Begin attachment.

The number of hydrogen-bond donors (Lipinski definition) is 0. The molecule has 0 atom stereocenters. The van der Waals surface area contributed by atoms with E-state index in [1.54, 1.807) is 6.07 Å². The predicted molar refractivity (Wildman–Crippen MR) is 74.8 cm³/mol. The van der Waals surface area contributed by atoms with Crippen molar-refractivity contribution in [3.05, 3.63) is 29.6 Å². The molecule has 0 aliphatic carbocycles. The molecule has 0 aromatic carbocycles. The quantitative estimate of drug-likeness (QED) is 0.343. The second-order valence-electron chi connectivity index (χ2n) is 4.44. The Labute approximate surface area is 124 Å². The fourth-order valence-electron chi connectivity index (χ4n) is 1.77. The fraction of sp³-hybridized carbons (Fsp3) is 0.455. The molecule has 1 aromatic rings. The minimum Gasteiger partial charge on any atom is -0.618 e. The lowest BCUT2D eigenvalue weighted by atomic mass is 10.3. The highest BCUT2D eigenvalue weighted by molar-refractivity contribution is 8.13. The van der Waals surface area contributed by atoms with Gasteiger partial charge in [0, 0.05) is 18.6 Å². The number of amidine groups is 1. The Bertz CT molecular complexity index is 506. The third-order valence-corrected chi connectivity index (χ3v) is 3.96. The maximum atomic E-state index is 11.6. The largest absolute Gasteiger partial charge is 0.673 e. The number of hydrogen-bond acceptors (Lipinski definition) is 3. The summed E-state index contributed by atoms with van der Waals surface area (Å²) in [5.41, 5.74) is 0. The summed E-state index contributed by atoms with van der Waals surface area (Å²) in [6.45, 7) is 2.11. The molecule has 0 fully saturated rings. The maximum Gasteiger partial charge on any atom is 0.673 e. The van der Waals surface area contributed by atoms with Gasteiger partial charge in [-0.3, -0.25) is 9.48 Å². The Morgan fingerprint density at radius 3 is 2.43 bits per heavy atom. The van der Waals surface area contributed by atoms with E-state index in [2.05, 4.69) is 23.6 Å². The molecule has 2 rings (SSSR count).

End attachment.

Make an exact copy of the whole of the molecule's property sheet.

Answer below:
The number of hydrogen-bond donors (Lipinski definition) is 0. The molecule has 0 atom stereocenters. The van der Waals surface area contributed by atoms with E-state index in [1.54, 1.807) is 6.07 Å². The predicted molar refractivity (Wildman–Crippen MR) is 74.8 cm³/mol. The van der Waals surface area contributed by atoms with Crippen molar-refractivity contribution in [3.05, 3.63) is 29.6 Å². The molecule has 0 aliphatic carbocycles. The molecule has 0 aromatic carbocycles. The quantitative estimate of drug-likeness (QED) is 0.343. The second-order valence-electron chi connectivity index (χ2n) is 4.44. The Labute approximate surface area is 124 Å². The fourth-order valence-electron chi connectivity index (χ4n) is 1.77. The fraction of sp³-hybridized carbons (Fsp3) is 0.455. The molecule has 1 aromatic rings. The minimum Gasteiger partial charge on any atom is -0.618 e. The lowest BCUT2D eigenvalue weighted by atomic mass is 10.3. The highest BCUT2D eigenvalue weighted by molar-refractivity contribution is 8.13. The van der Waals surface area contributed by atoms with Gasteiger partial charge in [0, 0.05) is 18.6 Å². The number of amidine groups is 1. The Bertz CT molecular complexity index is 506. The third-order valence-corrected chi connectivity index (χ3v) is 3.96. The maximum atomic E-state index is 11.6. The largest absolute Gasteiger partial charge is 0.673 e. The number of hydrogen-bond acceptors (Lipinski definition) is 3. The summed E-state index contributed by atoms with van der Waals surface area (Å²) in [5.41, 5.74) is 0. The summed E-state index contributed by atoms with van der Waals surface area (Å²) in [6.45, 7) is 2.11. The molecule has 0 fully saturated rings. The maximum Gasteiger partial charge on any atom is 0.673 e. The van der Waals surface area contributed by atoms with Gasteiger partial charge in [-0.3, -0.25) is 9.48 Å². The Morgan fingerprint density at radius 3 is 2.43 bits per heavy atom. The van der Waals surface area contributed by atoms with E-state index in [2.05, 4.69) is 23.6 Å². The molecule has 2 rings (SSSR count).